housing costs in august

Housing Costs Inch Lower in August, Inflation Persists

The latest Consumer Price Index (CPI) data released by the Bureau of Labor Statistics on Wednesday indicates a marginal easing in the growth of housing costs for the month of August. The shelter component of the index rose by 0.3% compared to the previous month. This represents a slight slowdown from the 0.4% month-over-month increases observed in both July and June.


Year over year, the shelter index experienced a 7.3% increase, marking the lowest annual rise since November 2022. Nevertheless, it remains a significant driver in the monthly core inflation figures, which came in slightly higher than anticipated. This year-over-year spike in the index still surpasses the 2.88% average recorded since 2003.


Jonathan Miller, president and CEO of Miller Samuel Inc., a real estate appraisal and consulting firm, emphasized that ideally, shelter inflation should be at or below 3%. He attributed the current trends to the Federal Reserve’s prolonged period of low interest rates during the pandemic, which has disproportionately influenced the housing market.


The overall CPI inflation demonstrated a 0.6% monthly increase and a 3.7% annual surge, slightly exceeding economists’ predictions. The Federal Reserve’s target for annual inflation stands at 2%.


The shelter index, which accounts for roughly one-third of the CPI calculation, comprises four components: rent, owner’s equivalent rent (OER), lodging away from home, and household insurance. OER, which indirectly reflects home price growth, contributes the most to the shelter index, making up 73.8% of the calculation, followed by rent at 21%.


Both of these measures have contributed to sustained high shelter costs. In August, OER recorded a monthly gain of 0.4%, while rental prices saw a 0.5% inflation increase on a seasonally adjusted basis. However, it’s important to note that these measures operate on a lag and may not entirely reflect real-time market conditions.


Rent, for instance, has rebounded to the previous year’s record-high levels after experiencing declines in the third and fourth quarters of the previous year, albeit at a more moderate pace.


Lawrence Yun, the chief economist at the National Association of Realtors, noted that while rent increased by 7.3% from a year ago in August, the monthly gain was the slowest in two years, indicating a more tempered upward trend. This suggests that a significant component of overall inflation may stabilize in the coming months.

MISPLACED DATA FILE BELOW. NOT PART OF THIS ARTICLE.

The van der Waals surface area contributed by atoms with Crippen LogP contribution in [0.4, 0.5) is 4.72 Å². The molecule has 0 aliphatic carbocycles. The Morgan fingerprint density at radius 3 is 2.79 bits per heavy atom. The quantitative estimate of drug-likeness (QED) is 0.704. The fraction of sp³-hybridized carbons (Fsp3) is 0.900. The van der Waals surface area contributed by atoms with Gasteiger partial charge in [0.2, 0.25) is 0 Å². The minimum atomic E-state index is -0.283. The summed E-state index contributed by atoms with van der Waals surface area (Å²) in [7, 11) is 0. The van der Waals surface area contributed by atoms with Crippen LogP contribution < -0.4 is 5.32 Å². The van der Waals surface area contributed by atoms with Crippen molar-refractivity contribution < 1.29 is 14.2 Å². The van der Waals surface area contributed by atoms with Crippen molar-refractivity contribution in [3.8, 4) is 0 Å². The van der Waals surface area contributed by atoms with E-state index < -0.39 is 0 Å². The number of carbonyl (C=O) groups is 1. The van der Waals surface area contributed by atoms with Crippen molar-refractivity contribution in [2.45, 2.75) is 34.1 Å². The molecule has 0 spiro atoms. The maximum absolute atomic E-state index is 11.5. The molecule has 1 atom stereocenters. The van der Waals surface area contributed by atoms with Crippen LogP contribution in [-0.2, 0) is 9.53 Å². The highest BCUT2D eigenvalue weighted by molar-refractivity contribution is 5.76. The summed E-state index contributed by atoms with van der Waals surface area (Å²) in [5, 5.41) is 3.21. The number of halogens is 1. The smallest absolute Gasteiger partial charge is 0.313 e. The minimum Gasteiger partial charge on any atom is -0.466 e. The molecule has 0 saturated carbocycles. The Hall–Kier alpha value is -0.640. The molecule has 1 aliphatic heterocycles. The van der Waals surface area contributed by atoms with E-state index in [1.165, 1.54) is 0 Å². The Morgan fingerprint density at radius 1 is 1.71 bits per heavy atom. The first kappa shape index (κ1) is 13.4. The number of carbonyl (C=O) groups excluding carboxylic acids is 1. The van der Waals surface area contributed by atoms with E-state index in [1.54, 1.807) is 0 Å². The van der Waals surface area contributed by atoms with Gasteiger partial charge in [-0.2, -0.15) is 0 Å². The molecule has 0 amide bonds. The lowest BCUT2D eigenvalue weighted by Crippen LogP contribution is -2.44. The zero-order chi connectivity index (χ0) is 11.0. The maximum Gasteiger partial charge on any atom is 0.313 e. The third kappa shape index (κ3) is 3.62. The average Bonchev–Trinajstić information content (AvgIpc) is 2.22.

In August, housing costs saw a more moderate increase, with the median sales price rising by 4% compared to the previous year, marking a notable slowdown from the 7% surge in August 2022 and the 14% spike in August 2021, as reported by Redfin.


Interestingly, efforts by the Federal Reserve to combat inflation may inadvertently bolster home prices and rent. As the Fed raised its benchmark rate to address housing inflation, mortgage rates followed suit, surging from 3.22% at the beginning of 2022 to over 7% presently. This has dissuaded sellers from listing their homes for sale, as they aim to retain their favorable mortgage rates obtained during the pandemic.


This has resulted in a reduced number of homes on the market, causing historically low inventory levels and subsequently driving up prices for available properties. Forecasts indicate that prices will remain elevated as long as inventory remains constrained.


Selma Hepp, CoreLogic’s chief economist, cautioned that ongoing inflationary pressures and the Fed’s focus on combating it may keep mortgage rates elevated, potentially staying above 6% through the year’s end. This situation could continue to impede potential homeowners who are unwilling to part with their advantageous mortgage rates and sell their properties.


Elevated mortgage rates and limited inventory have also led budget-conscious buyers back into the rental market. While this market segment is also facing supply challenges, the situation is less acute as more rental units come online. Builders are racing to add more single-family homes to address the needs of buyers.


Lawrence Yun emphasized the critical importance of expanding supply to broaden access to homebuying for a wider demographic. He noted that increased homebuilding could temper price growth, while limited construction could lead to home price appreciation outpacing income growth.


In conclusion, the August data on housing costs underscores the ongoing challenge of balancing inflationary pressures with the need for affordable shelter. While there was a marginal easing in growth, experts emphasize the imperative of addressing this critical issue to ensure sustainable economic stability.

Source: Yahoo Finance

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